“And there is a point that can be made that we don’t, that without any people of color on our staff and that without that perspective we really cannot write intelligently about this, and, I understand that point of view; I disagree with it alternately and it was one of the reasons we decided to run this: I think that regardless of the makeup of our staff, I think that white people have thoughts and feelings about race. Whether they’re deeply offensive thoughts and views, like a couple of the people in Bob’s story have, or whether they are very empathetic views, as a couple of the other people in the story have, I think that we don’t do any favors by pretending that things don’t exist.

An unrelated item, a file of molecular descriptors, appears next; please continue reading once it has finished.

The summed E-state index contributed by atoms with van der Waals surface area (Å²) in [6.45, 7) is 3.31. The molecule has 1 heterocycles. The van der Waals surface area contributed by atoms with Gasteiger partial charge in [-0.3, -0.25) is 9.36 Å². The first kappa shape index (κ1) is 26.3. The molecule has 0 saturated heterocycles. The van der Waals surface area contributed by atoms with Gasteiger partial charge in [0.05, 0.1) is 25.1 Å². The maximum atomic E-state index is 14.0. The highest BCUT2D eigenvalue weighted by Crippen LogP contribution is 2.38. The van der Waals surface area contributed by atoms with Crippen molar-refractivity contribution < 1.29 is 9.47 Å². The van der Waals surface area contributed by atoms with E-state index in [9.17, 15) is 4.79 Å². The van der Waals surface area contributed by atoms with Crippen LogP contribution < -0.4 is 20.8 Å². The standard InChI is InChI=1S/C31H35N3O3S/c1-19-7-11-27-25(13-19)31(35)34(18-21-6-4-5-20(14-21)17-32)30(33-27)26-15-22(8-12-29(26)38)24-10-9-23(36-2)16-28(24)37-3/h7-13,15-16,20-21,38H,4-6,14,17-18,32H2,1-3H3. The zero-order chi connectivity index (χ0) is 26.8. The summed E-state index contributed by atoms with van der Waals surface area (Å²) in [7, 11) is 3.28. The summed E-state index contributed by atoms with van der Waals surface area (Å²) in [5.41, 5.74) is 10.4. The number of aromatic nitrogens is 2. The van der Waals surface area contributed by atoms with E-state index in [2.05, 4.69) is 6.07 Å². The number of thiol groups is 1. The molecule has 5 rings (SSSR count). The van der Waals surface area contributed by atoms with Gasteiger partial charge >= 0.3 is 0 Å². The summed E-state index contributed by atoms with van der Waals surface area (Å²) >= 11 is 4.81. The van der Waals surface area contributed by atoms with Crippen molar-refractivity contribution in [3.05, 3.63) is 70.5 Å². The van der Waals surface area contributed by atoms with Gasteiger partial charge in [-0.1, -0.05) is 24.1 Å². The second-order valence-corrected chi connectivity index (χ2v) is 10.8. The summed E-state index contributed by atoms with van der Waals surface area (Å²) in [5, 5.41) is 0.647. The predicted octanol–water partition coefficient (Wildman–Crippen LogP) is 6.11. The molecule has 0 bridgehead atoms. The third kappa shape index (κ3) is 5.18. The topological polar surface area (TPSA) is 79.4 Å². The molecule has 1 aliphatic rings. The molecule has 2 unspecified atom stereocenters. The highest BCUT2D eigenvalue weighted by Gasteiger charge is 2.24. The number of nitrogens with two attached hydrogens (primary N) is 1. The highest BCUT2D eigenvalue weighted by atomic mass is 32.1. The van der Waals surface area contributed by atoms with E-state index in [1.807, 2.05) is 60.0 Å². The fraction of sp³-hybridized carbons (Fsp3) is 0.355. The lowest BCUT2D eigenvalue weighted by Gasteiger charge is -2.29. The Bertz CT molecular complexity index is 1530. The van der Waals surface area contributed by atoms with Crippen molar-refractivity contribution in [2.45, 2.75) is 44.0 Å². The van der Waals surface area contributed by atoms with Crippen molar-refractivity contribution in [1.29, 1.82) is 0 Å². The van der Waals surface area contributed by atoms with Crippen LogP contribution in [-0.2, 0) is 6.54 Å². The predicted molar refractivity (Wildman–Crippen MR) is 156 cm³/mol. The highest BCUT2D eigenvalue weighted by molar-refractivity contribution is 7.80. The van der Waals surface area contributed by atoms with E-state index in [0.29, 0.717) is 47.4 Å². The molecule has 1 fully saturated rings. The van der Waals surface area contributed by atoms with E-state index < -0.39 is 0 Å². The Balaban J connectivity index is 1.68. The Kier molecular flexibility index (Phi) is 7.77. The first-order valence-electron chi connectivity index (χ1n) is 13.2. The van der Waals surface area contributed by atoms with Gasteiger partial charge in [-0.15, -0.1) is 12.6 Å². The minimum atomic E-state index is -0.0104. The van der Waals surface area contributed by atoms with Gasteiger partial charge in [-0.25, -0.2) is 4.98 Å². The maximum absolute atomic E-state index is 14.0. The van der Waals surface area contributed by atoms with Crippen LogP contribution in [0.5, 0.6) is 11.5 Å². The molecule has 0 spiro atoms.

“So, I think part of our point in this is to talk about what’s actually out there and then maybe we can go forward in terms of having a better conversation about this. In terms of our own editorial staff, we should have more perspectives of color in our pages and on our website. I’m aware of that and hopefully we can start to address it in some way.”
Huber, however, remained unfazed. “There is no friction,” he said. “I’m OK with my colleagues and what they have to say, and how they feel is utterly legitimate. You know, my piece is about conversation and dialogue, and let’s hear what people really think. So with that spirit, let’s all talk. We decided to do a piece that looked at, from the view of white people, what’s their engagement with Black folk and how’s it going for them and what is it? So, obviously it was a conscious decision to do that.”
Asked if this article’s use of race is to influence sales, Huber says, “I don’t think it’s race baiting and I certainly do not think it’s pandering. That’s certainly not the goal of the attempt; and I don’t think that’s what the piece is. What I was trying to do is to hear legitimate thoughts and feelings from white people.